For most political leaders, the future is that interval between now and the next election. Their energies are directed to the immediate concerns of their constituents and, possibly, those lobbyists who have their ear. Tax reform, business expansion, health care legislation, immigration and revision of regulations may dominate their thinking. Any topic that cannot be reduced to a few bullet-points is deferred to a later date.
In his recently published "21 Lessons for the 21st Century," Yuval Noah Harari adopts a perspective of decades as he presents broader, more complex themes that need our attention. Harari lectures on world history at the University of Jerusalem. He is the author of international best-sellers, "Sapiens: A Brief History of Humankind" and "Homo Deus: A Brief History of Tomorrow."
At the outset of his narrative, Harari describes the anger and disillusionment which affected many people as they entered the current century. The principles that had guided their careers no longer seemed relevant. The only certainty was accelerating change.
Harari's "lessons" are meditations on such themes as work, liberty, religion and secularism, immigration, war, justice and education. He provides no easy solutions to those complex issues. He invites the reader on a journey to analyze each topic from perspectives of history and science.
Consider the lesson on work. Automation and robots have replaced human labor in many settings. Driving, which combines knowledge, skills and judgment, can be managed without people as witnessed by driverless cars. Driverless trucks cannot be far behind. What jobs will be available for workers progressively displaced by technology?
In my field of clinical medicine, computer-based technology will soon gather and collate information from a variety of sources and arrive at a ranked series of diagnoses in much less time than a health care provider. Robots may extend the reach of telemedicine so that a nurse or physician is no longer be needed for a patient's examination.
Nationalism is evaluated at a time in which multinational treaties on trade, nuclear arms and climate change are unraveling. Individual nations want to solve problems by themselves. A nation can erect both physical, political and intellectual walls around itself. Air and water pollution, whether from fracking or the burning of fossil fuels are not limited, however, to the borders of a nation. Ionizing radiation does not respect geographical boundaries. A pandemic does not stop at a fence or a check-point.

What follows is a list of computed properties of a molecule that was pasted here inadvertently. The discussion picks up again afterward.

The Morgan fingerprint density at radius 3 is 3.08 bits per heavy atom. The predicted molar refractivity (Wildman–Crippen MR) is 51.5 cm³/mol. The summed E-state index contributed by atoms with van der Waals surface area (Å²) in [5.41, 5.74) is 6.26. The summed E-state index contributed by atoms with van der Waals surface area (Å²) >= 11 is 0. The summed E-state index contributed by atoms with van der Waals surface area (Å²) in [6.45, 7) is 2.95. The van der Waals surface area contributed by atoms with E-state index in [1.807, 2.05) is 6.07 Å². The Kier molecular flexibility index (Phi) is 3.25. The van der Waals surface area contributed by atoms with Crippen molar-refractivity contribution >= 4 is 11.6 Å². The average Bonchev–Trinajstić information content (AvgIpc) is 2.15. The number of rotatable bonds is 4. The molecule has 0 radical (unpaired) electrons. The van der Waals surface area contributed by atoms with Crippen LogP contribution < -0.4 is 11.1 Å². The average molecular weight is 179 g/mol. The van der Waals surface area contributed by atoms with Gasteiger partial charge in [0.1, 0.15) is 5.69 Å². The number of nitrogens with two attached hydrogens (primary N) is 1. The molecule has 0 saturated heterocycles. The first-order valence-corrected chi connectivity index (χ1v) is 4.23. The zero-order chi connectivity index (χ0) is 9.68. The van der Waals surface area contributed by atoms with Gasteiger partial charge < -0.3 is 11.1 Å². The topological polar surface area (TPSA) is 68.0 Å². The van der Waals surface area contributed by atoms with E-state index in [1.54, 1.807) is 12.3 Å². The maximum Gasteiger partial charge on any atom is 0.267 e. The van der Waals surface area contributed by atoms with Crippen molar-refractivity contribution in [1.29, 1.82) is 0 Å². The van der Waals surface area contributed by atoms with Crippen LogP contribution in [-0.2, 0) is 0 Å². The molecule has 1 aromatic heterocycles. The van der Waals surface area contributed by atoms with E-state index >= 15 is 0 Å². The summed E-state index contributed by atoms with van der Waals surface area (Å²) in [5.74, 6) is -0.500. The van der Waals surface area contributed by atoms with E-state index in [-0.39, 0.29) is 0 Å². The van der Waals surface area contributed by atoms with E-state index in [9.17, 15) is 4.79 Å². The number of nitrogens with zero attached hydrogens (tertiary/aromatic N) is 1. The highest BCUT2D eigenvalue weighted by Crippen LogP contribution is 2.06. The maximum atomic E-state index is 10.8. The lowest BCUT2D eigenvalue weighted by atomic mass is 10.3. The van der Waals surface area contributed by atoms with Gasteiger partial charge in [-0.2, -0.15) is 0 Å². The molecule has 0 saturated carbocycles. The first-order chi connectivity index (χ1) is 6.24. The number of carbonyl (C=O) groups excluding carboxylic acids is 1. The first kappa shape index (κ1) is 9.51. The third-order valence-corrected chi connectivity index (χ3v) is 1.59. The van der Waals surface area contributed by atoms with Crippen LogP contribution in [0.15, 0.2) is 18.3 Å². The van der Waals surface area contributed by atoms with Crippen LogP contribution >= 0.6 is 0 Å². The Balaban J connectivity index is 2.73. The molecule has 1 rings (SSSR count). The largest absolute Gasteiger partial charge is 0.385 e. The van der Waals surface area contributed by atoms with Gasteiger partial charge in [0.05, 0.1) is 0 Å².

The lesson on "post-truth" deals with the challenge of finding accurate information on any topic. How do we differentiate between "real" and "fake" news? Harari cites examples from the remote past to illustrate how fake news was used to rouse crowds to murderous actions against innocent people. In December 2016, false reports of young girls held hostage in a Virginia pizza restaurant incited an armed man to invade the business and fire rounds into its ceiling. What tests can we apply to differentiate actual occurrences from manufactured propaganda, which can be instantly spread on the worldwide web? What sources of information are reliable?
Each lesson challenges us to think deeply about themes that will influence our lives during the next three decades.
Meditation is central to Harari's life. He devotes an interval each day to quiet reflection as well as participating in a quiet retreat each year. Freed of noise and interruption, he can work at determining who he is and what his responsibilities are in a rapidly changing world. His book closes, "For a few more years or decades, we still have a choice. If we make the effort, we can still investigate who we really are. But if we want to make use of this opportunity, we had better do it now."
Self-knowledge can lead to more effective citizenship. Legions of thoughtful, dedicated citizens can assure that people, rather than technology, will define our future.
Contact Clif Cleaveland at firstname.lastname@example.org.